Car manufacturer Nissan announced during Microsoft’s Ignite 2016 conference that the Renault-Nissan Alliance has teamed up with the Windows 10 company to develop the next generation of connected services for automobiles. These services will be powered by Microsoft’s Azure enterprise-grade cloud computing platform. The two entities seek to provide consumers with a constant connection to work, entertainment, social networks, and more while seated in a car.
According to the announcement, applications stemming from the collaboration include advanced navigation, predictive maintenance, monitoring cars by remote, over-the-air updates, support for mobile devices, and more. They will “simplify and enhance” the relationship between man and machine by way of preventive maintenance, remote diagnostics, remote access, and usage-based information, the company said.
“While the connected car experience is in its infancy, we believe there’s so much potential to dramatically change the industry,” said Jean-Philippe Courtois, executive vice president and president of Microsoft global sales, marketing and operations. “We are partnering to accelerate Renault-Nissan’s mobile and cloud strategies and unlock new experiences for their customers.”
Nissan said that the Renault-Nissan Alliance chose Microsoft’s Azure platform because it supports a number of different operating systems. It also supports multiple programming languages and tools in addition to offering unlimited scalability, which should allow the Alliance to expand its customer base as it grows around the world. Nissan said that the Azure platform provides enterprise-grade security that’s backed by Microsoft’s “rigorous commitment to compliance.”
Thanks to the Azure cloud platform, drivers will be able to customize their settings and store them in the cloud. That means these settings can be transferred from one car to another, or locked to a specific automobile, just like locking settings to a specific desktop or laptop. This will supposedly make the driving experience more “personal.”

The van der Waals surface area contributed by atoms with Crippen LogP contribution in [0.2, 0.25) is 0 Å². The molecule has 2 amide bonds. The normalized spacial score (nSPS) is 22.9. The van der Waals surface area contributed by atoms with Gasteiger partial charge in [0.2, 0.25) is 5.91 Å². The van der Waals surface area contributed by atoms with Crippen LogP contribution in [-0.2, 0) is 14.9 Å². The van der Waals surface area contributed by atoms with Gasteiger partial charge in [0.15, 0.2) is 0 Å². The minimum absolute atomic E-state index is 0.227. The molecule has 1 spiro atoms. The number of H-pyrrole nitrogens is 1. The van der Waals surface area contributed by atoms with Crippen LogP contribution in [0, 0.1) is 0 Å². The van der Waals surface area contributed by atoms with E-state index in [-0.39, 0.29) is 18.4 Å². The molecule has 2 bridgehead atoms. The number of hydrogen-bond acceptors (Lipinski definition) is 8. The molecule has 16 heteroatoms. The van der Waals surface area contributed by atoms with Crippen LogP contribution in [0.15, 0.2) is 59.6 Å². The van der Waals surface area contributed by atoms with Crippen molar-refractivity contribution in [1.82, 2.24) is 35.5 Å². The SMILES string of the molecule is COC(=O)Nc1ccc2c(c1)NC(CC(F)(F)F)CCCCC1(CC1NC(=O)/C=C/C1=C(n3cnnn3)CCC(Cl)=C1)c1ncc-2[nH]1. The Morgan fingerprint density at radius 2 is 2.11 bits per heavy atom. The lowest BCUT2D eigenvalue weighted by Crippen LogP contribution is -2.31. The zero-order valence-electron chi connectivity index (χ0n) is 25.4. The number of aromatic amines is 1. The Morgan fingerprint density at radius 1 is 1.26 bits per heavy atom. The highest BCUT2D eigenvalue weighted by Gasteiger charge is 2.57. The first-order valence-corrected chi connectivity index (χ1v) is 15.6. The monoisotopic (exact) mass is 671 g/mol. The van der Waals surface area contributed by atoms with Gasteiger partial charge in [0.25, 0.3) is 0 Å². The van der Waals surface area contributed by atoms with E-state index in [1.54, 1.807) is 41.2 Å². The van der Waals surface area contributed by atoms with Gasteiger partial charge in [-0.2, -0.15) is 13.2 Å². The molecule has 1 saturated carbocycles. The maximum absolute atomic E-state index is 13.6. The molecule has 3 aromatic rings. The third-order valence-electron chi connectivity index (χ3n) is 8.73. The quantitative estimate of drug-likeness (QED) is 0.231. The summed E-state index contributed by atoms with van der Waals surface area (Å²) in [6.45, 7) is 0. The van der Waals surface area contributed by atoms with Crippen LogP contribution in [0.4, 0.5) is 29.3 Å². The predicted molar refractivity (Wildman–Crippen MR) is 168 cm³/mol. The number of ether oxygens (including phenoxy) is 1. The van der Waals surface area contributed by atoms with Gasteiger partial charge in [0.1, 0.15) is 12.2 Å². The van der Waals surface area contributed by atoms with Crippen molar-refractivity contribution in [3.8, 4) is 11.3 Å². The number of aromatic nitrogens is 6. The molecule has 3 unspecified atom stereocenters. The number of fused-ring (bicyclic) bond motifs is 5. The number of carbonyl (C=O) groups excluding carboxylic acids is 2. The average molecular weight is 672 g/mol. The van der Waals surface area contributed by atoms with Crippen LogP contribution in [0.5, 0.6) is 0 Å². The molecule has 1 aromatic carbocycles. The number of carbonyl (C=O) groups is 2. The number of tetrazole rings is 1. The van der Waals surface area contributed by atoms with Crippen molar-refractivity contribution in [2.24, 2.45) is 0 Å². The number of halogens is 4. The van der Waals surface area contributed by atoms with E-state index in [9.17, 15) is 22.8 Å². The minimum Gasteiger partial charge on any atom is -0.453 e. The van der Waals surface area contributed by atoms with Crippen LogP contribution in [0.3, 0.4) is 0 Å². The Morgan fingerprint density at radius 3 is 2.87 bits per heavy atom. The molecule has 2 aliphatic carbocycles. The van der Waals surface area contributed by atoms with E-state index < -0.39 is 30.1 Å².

What’s interesting about the announcement is that Microsoft’s Azure platform also intends to make the driving experience more productive. That entails bringing the digital work and home worlds into the driving experience, possibly by preventing drivers from using their smartphones so they can focus on the road ahead. Outside of making voice-activated phone calls, connectivity could mean verbal Facebook updates, tweets from Twitter, sending messages to friends, and so on.
Nissan indicated that customers will be able to use a car’s connectivity to make automatic payments to tolls and parking spots. They could even automatically check into an airport as soon as the tires hit the parking lot. Nervous about leaving the car at the airport when away on a trip? The collaboration will include means for customers to monitor the vehicle from anywhere using a smartphone or laptop. Coolness.
“They could transfer control to a friend or relative who needs their car — without transferring physical keys. They will use a mobile application that helps them find the car, can trigger remote charging and preconditioning and lock and unlock the car,” the company said. Customers will even be able to locate their car and disable it when stolen.
Thanks to the collaboration, cars will become more “intelligent,” providing drivers with adaptive route suggestions based on each driver’s driving habits. Manufacturers will be able to provide unique features, while the data collected by cars could be used to advance automobile technology. All of this data, of course, will be housed on the Azure cloud platform.
Microsoft originally launched the Azure platform in February 2010. It offers over 600 services spanning data management, storage, mobile, media, compute, machine learning, developer, gaming, and so much more.
- Renault-Nissan-Mitsubishi group uses Microsoft cloud platform for connected cars
- How Nissan’s ‘invisible-to-visible’ tech could pave the way for autonomous cars
- 2019 Nissan Rogue review
- Nissan uses 5G to test tech that lets motorists summon in-car 3D avatars
- This guy designed Nissan’s beastly GT-R. Here’s what he’s doing next